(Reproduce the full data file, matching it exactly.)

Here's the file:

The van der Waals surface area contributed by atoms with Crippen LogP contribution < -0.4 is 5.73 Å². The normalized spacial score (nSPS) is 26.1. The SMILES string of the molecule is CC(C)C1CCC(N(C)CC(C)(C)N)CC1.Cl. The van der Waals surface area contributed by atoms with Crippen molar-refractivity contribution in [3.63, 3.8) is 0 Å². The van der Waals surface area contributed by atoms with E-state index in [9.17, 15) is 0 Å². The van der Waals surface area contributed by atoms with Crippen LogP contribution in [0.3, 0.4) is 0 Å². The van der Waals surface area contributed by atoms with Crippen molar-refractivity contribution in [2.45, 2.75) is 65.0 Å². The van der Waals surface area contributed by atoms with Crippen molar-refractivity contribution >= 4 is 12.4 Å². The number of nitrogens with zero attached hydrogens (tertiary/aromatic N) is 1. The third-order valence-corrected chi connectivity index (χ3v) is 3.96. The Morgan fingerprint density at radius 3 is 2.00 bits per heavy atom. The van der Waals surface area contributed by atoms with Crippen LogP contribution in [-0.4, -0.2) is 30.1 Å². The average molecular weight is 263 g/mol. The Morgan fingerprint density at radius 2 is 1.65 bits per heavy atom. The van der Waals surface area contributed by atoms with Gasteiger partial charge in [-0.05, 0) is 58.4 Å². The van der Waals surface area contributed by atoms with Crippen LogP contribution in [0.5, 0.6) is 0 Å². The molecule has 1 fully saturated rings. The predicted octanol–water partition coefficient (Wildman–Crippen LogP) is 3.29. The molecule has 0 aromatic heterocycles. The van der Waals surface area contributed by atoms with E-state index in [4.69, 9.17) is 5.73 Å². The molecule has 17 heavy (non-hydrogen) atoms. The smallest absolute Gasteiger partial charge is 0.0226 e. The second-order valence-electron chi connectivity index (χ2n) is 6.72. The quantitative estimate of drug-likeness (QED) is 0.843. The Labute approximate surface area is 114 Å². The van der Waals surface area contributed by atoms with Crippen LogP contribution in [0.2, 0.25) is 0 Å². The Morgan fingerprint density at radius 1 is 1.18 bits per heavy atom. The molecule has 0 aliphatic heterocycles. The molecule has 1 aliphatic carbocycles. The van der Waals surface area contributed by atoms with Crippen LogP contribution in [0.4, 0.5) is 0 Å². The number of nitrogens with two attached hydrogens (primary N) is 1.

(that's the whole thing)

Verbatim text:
The van der Waals surface area contributed by atoms with Crippen LogP contribution < -0.4 is 5.73 Å². The normalized spacial score (nSPS) is 26.1. The SMILES string of the molecule is CC(C)C1CCC(N(C)CC(C)(C)N)CC1.Cl. The van der Waals surface area contributed by atoms with Crippen molar-refractivity contribution in [3.63, 3.8) is 0 Å². The van der Waals surface area contributed by atoms with E-state index in [9.17, 15) is 0 Å². The van der Waals surface area contributed by atoms with Crippen LogP contribution in [0.3, 0.4) is 0 Å². The van der Waals surface area contributed by atoms with Crippen molar-refractivity contribution in [2.45, 2.75) is 65.0 Å². The van der Waals surface area contributed by atoms with Crippen molar-refractivity contribution >= 4 is 12.4 Å². The number of nitrogens with zero attached hydrogens (tertiary/aromatic N) is 1. The third-order valence-corrected chi connectivity index (χ3v) is 3.96. The Morgan fingerprint density at radius 3 is 2.00 bits per heavy atom. The van der Waals surface area contributed by atoms with Crippen LogP contribution in [-0.4, -0.2) is 30.1 Å². The average molecular weight is 263 g/mol. The Morgan fingerprint density at radius 2 is 1.65 bits per heavy atom. The van der Waals surface area contributed by atoms with Gasteiger partial charge in [-0.05, 0) is 58.4 Å². The van der Waals surface area contributed by atoms with Crippen LogP contribution in [0.5, 0.6) is 0 Å². The molecule has 1 fully saturated rings. The predicted octanol–water partition coefficient (Wildman–Crippen LogP) is 3.29. The molecule has 0 aromatic heterocycles. The van der Waals surface area contributed by atoms with E-state index in [4.69, 9.17) is 5.73 Å². The molecule has 17 heavy (non-hydrogen) atoms. The smallest absolute Gasteiger partial charge is 0.0226 e. The second-order valence-electron chi connectivity index (χ2n) is 6.72. The quantitative estimate of drug-likeness (QED) is 0.843. The Labute approximate surface area is 114 Å². The van der Waals surface area contributed by atoms with Crippen LogP contribution in [0.2, 0.25) is 0 Å². The Morgan fingerprint density at radius 1 is 1.18 bits per heavy atom. The molecule has 0 aliphatic heterocycles. The molecule has 1 aliphatic carbocycles. The van der Waals surface area contributed by atoms with Crippen LogP contribution in [0.4, 0.5) is 0 Å². The number of nitrogens with two attached hydrogens (primary N) is 1.